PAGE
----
Frederick Douglass once noted, "It is easier to build strong children than to repair broken men." We now know just how important the earliest years are in laying the foundation for success in school and beyond--starting in the womb.
Research on brain development shows that 85 percent of a child's core brain structure is formed before age 3. This rapid early brain growth is why it is much easier for a toddler to learn a new language than it is for an adult.
Infants and toddlers who have positive early learning experiences have better health, behavior, and economic outcomes over a lifetime. Investing in young children's development has been shown to reduce crime and children's placement in the juvenile justice system and improve the social skills needed to become productive citizens. It also makes a big difference in the workplace. A survey by ReadyNation found that 92 percent of business leaders agree that children's experiences in the first five years of life affect the development of social-emotional skills later in life.
Unfortunately, more than half of Arkansas children start kindergarten unprepared, lagging their peers in critical language, math, and social-emotional skills.
Parents and caregivers who regularly read to them, tell stories, sing songs, and engage in other literacy activities help prepare young children to become proficient readers and perform better in school. They are also more likely to read proficiently by the end of the third grade. Only 37 percent of third-graders in Arkansas currently meet this pivotal benchmark.
Having books in the home is also vital for developing young children's reading skills. Most children from lower-income families have no children's books in their homes, compared to an average of 13 books per child in middle- and upper-income neighborhoods. This literary disparity helps explain why the achievement gap begins so early and remains so persistent. Dolly Parton's Imagination Library and Reach Out and Read Arkansas are helping close this gap by providing free books to parents of young children. They could reach far more children with a modest investment of public dollars.
There are many other effective policies and programs that our state can implement to improve school readiness and other outcomes for all children. A new report from Arkansas Advocates for Children and Families and the Arkansas Campaign for Grade-Level Reading--"What Do Our Littlest Learners Need to Be School-Ready?"--encourages policymakers to ensure that all families and their children have access to health insurance and quality care, including prenatal care and developmental and mental health screenings for infants and toddlers. Expanding home-visiting programs is another cost-effective way to help new parents learn the skills they need to raise happy, healthy children.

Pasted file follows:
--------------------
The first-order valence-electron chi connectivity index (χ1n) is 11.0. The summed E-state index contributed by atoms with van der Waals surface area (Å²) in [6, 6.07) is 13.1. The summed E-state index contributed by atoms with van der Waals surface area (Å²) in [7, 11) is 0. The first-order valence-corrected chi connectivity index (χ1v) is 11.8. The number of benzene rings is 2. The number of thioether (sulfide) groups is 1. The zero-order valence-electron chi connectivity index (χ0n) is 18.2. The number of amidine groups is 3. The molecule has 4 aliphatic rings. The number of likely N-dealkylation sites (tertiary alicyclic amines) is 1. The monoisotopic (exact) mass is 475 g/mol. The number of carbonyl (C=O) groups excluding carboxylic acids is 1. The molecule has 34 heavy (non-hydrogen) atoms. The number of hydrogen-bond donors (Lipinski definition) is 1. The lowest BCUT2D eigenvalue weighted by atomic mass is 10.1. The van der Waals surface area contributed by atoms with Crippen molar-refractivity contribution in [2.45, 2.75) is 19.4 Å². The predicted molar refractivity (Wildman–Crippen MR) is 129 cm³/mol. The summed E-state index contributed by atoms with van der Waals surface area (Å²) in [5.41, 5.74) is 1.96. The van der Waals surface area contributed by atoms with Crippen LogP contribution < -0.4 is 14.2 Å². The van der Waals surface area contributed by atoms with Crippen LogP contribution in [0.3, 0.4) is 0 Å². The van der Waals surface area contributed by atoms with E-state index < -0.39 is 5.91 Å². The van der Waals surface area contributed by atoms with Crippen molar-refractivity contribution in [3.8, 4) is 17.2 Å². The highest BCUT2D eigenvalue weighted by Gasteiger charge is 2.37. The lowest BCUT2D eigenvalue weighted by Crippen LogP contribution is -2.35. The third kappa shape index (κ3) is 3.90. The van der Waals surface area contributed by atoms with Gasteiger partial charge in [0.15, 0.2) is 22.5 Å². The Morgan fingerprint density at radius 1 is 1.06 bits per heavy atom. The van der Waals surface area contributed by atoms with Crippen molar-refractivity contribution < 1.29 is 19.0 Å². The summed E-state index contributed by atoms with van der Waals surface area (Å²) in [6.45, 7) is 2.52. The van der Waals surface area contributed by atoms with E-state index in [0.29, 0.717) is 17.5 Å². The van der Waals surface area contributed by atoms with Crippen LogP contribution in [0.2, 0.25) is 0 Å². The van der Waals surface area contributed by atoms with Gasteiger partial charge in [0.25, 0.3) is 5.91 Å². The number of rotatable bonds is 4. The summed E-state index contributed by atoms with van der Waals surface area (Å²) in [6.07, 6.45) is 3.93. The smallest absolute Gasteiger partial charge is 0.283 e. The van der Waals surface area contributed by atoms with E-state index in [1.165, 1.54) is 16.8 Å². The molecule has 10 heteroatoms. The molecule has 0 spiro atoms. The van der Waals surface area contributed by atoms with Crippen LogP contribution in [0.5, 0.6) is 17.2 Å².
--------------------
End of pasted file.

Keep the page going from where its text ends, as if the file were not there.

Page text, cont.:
Paid family leave also allows parents to create strong bonds with their children and return to work without creating financial hardship. No parent should have to make a choice between needing to work and wanting to take good care of his or her children.
In 2017, the Arkansas Legislature recognized this critical need by enacting a paid family leave program for state employees at a very low cost. The next step is to expand this program to include all Arkansas workers, especially during their children's formative years.
The state and the business community can support families by increasing access to high-quality early childhood education once working parents return to their jobs. Just 13 percent of low-income families have access to affordable early childhood education for their infants and toddlers through programs such as Early Head Start.
Arkansas should consider supplementing federal funding for quality programs to help close the gap.
Parents, policymakers, and our communities must work together to create a long-term plan to move Arkansas from adequacy to excellence, and poverty to prosperity. This will require us to do a better job of supporting new parents before their children are born and provide infants and toddlers a much stronger foundation for success.
Together we can help children develop a lifelong love of reading and learning from the beginning.
Jerry Adams, president/CEO of the Arkansas Research Alliance, is committed to a 21st century competitive future for all Arkansans.
Editorial on 01/12/2018
Print Headline: Start early